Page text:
Q: What are you most looking forward to learning and doing in college?

A: I’m super excited to be able to have the opportunity to explore different subject areas. Like I am doing a very intense double major, so I probably won’t have a lot of time. But also, if I want to throw in a random class that I’m intrigued by, like a lecture, I can do that! Having the freedom to take classes and not have to worry about taking the class just for college, because it is college! I don’t have to worry about the high school mindset of feeling like you have to take AP classes, even if you’re not interested in the subject. I don’t like science, and I’ve had to take advanced science and just bore myself to death. So I like having the freedom to invest myself and my time in subjects that I really care about. Also, I’m really looking forward to learning more about music and being able to see what it’s like to be a professional musician. Even though you’re not a professional musician, it gives you a taste of what the schedule might be like.

Q: What do you think was the most beneficial thing you did in high school to prepare you for college?

A: Definitely taking AP and IB classes prepared me in terms of workload, and my parents have actually joked around about my schedule being so intense, but that I won’t be that freaked out when I go to college. I feel like I did a bunch of things in high school that I did for college, not for my own personal enjoyment. But music, I gave up so much of my time to go to rehearsal and Tech Week, and that was important to me because I learned that I loved music in high school. I already kind of knew that, but I was originally going to take Academy of Finance. But I realized once I switched out of AOF and into Dr. Doyle’s classes that I really wanted to do music. High school made me find my interests and really what I want to study and what I like to do.

Q: What are your future plans and goals for after college and where do you see yourself?

A: Here’s the thing: I think going in as a double major, a lot of people have said to me that I’m going to focus on one thing and the other, and that’s probably true. But honestly my current plan is just to go to college, and if I end up gravitating more towards music or politics, I will listen to myself and do that. No matter what, I am going to get my Masters degree and after that, if I’m still in D.C. and I’m looking to go into politics, I would love to work for a political campaign or get a job in a State Department. And if I decide to be more music leading, then maybe I’ll become a music professor or join an orchestra. There’s an orchestra specifically for graduate students to get a taste of the music world. So we’ll see. We’ll see where life takes me. I don’t want to limit myself yet because I don’t really know. And life has a funny way of leading you to where you have to go. That’s why you should never feel like you have to stick with something.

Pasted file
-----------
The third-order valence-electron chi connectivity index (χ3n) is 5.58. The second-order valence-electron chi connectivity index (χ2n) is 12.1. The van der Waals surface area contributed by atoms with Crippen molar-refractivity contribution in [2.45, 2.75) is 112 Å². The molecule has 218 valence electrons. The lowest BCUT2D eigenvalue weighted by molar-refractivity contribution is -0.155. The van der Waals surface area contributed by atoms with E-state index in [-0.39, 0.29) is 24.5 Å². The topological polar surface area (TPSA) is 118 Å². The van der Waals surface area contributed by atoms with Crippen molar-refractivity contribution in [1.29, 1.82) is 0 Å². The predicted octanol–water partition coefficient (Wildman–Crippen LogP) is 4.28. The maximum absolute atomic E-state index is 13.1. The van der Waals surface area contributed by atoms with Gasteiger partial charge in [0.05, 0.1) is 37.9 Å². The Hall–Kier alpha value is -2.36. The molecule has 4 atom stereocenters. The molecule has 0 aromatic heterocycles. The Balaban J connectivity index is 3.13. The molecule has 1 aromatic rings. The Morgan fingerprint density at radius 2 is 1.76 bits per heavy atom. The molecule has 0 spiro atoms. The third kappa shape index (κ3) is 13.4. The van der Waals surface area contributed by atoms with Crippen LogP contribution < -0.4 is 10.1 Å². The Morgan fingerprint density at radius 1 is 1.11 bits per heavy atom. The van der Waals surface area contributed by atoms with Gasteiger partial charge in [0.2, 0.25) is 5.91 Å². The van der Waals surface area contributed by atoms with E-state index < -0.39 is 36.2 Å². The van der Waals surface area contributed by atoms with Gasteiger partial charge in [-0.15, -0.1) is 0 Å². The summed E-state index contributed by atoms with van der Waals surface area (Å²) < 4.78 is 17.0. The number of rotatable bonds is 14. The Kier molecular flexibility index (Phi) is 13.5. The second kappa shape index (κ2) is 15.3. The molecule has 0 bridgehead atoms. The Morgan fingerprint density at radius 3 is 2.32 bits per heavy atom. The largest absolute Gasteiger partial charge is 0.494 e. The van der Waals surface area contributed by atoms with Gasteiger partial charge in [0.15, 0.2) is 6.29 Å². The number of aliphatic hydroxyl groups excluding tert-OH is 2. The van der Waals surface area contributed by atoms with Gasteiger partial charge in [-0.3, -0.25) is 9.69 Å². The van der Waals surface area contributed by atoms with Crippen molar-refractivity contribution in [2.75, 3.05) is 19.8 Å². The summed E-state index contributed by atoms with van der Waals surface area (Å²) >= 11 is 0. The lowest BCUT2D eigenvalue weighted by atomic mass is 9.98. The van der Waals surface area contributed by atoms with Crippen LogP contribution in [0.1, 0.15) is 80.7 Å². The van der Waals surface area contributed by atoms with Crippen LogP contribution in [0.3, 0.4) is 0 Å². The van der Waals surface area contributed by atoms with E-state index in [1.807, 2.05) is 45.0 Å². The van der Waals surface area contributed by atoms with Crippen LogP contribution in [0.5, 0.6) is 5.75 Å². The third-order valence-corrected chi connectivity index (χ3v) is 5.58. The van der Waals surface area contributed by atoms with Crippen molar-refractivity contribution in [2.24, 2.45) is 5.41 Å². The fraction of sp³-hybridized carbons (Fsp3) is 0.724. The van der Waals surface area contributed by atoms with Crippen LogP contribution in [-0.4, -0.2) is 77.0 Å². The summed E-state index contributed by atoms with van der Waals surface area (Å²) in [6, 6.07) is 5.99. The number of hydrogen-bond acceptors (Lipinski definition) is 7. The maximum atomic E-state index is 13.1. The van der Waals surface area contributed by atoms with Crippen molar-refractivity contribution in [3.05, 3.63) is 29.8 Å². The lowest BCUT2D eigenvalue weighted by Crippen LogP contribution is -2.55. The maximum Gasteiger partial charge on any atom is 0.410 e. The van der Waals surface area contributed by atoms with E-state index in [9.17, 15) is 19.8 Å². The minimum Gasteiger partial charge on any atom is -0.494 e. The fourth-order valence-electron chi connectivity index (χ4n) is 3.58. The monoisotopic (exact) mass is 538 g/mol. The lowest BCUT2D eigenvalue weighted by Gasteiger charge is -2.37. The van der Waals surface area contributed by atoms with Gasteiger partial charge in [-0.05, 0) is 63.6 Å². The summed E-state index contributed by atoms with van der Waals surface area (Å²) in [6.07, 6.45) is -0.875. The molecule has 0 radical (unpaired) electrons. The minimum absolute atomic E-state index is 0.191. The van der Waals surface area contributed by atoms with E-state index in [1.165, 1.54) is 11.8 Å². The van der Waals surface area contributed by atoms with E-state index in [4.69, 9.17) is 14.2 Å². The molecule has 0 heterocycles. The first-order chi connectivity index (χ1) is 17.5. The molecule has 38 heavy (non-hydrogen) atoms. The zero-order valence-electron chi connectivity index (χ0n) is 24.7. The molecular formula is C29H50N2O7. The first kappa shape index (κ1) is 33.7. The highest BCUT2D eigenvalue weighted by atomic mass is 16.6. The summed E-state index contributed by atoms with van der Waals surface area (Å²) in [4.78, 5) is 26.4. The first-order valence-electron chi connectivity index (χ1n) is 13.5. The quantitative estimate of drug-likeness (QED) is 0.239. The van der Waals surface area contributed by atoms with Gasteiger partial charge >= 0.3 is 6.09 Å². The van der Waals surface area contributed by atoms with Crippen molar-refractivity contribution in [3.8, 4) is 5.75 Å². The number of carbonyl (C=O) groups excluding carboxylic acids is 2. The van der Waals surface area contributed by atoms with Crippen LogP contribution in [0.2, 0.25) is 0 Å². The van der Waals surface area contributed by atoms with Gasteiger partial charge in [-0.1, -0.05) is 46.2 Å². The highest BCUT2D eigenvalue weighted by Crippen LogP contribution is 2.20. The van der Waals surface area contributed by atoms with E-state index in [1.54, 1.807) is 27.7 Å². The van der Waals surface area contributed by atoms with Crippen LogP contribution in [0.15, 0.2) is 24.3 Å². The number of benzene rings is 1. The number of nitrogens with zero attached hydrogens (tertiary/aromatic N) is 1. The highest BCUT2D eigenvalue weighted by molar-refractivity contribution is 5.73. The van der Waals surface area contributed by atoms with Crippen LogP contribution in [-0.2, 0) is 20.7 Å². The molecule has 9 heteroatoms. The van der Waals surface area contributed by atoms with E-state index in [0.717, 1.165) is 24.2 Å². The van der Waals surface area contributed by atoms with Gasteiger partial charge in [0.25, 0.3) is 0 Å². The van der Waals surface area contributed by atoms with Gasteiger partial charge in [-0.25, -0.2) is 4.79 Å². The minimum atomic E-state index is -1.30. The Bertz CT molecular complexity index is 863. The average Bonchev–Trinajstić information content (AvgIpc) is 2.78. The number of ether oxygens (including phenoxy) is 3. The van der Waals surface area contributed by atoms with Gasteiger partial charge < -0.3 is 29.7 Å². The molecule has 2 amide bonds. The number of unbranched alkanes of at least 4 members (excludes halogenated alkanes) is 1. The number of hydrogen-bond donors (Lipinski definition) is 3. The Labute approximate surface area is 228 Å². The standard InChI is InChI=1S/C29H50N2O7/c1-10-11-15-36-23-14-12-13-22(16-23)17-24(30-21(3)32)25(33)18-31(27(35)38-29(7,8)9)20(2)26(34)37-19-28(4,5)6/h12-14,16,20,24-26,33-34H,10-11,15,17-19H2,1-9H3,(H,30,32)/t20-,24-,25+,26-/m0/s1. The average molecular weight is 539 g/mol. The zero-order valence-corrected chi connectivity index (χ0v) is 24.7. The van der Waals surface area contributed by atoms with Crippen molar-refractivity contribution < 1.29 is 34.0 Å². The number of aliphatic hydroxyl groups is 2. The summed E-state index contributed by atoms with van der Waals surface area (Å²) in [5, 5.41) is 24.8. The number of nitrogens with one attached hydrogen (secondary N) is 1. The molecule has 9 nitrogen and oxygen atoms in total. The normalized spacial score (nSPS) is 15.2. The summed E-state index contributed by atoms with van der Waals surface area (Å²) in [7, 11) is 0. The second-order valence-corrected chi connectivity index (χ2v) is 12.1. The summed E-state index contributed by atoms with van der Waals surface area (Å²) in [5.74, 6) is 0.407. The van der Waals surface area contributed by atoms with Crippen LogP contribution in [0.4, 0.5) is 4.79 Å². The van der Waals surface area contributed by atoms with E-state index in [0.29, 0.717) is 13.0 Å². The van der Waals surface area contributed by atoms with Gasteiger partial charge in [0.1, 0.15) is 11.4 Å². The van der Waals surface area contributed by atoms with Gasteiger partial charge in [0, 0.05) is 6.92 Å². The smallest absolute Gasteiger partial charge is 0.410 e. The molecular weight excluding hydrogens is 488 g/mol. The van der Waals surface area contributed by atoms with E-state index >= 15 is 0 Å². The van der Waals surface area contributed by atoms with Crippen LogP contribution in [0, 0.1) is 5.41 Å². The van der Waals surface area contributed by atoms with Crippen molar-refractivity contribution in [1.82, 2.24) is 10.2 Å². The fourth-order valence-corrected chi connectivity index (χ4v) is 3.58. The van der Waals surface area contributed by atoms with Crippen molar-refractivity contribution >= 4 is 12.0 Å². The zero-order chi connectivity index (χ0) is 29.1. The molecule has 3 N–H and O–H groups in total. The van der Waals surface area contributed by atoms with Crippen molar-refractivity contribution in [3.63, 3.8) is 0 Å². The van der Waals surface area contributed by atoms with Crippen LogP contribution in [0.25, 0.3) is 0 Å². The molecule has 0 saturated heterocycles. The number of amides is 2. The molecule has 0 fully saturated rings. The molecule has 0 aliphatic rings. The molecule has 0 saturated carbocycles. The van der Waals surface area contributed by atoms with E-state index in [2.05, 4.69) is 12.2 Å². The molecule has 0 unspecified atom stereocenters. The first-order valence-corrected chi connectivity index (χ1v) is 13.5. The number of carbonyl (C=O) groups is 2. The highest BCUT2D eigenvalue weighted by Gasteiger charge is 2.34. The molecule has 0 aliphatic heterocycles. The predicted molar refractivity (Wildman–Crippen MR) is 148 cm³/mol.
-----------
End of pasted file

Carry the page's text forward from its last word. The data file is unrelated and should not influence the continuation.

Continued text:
Q: What will you miss most about high school and Northport in general?

A: I think I’ll definitely miss my friends and teachers. There’s a lot of people in the district and in the town in general that have had a huge impact on me: teachers, family members, friends, staff. A lot of people in Northport have really supported me. I think if I’m being honest, I’m really excited to go to a city and live in a more diverse area. But at the same time, I definitely formed lasting friendships and bonds with people here that make me sad to lose. But you’re never going to lose your hometown, since I’ll be back for Thanksgiving and Christmas. I think in terms of the High School, there’s definitely a lot of things I’m going to miss like the Orchestra, Ms. Janke, Mr. Greenblatt, Dr. Doyle, and all of the little Northport traditions, like Tech Week. All the little things.

Q: What would you like to tell those reading, especially any advice you have for freshmen?

A: Looking back on my Freshman self, I hate her. She’s the worst. And I feel like everyone needs to realize that high school is a period of growth. I went from being young, immature, and not really knowing who I was and what I wanted to do. I just generally projected what I thought would make people like me, and what to do to fit in. And I feel like that’s a lot of the middle school/Freshmen outlook, of needing to fit in and needing others to like you. But looking back on my Freshman self, which you do a lot as a Senior, (as it’s only been four years but you’ve drastically changed as a person), my style has changed, my taste in music has changed, some of my friends have changed, and some people I never would’ve thought I’d be friends with are now some of my best friends. People come and go, and that’s fine. I feel like everyone needs to realize that you need to learn and grow, and ultimately, it’s kind of a journey and your final step away from being a child and stepping into a new life. My biggest piece of advice to Freshmen academically is always start early, and you’re going to regret skipping that class and test and doing something else. It all comes back to you. But ultimately, make sure that you’re happy and healthy, because I burned myself out so much in high school, and you don’t realize until you’re out of it how stressed and anxious you are. Focus on your future, but also focus on the now, and know it goes by so fast, so don’t ruin any moments for yourself and take it for granted, because we are lucky to get this education.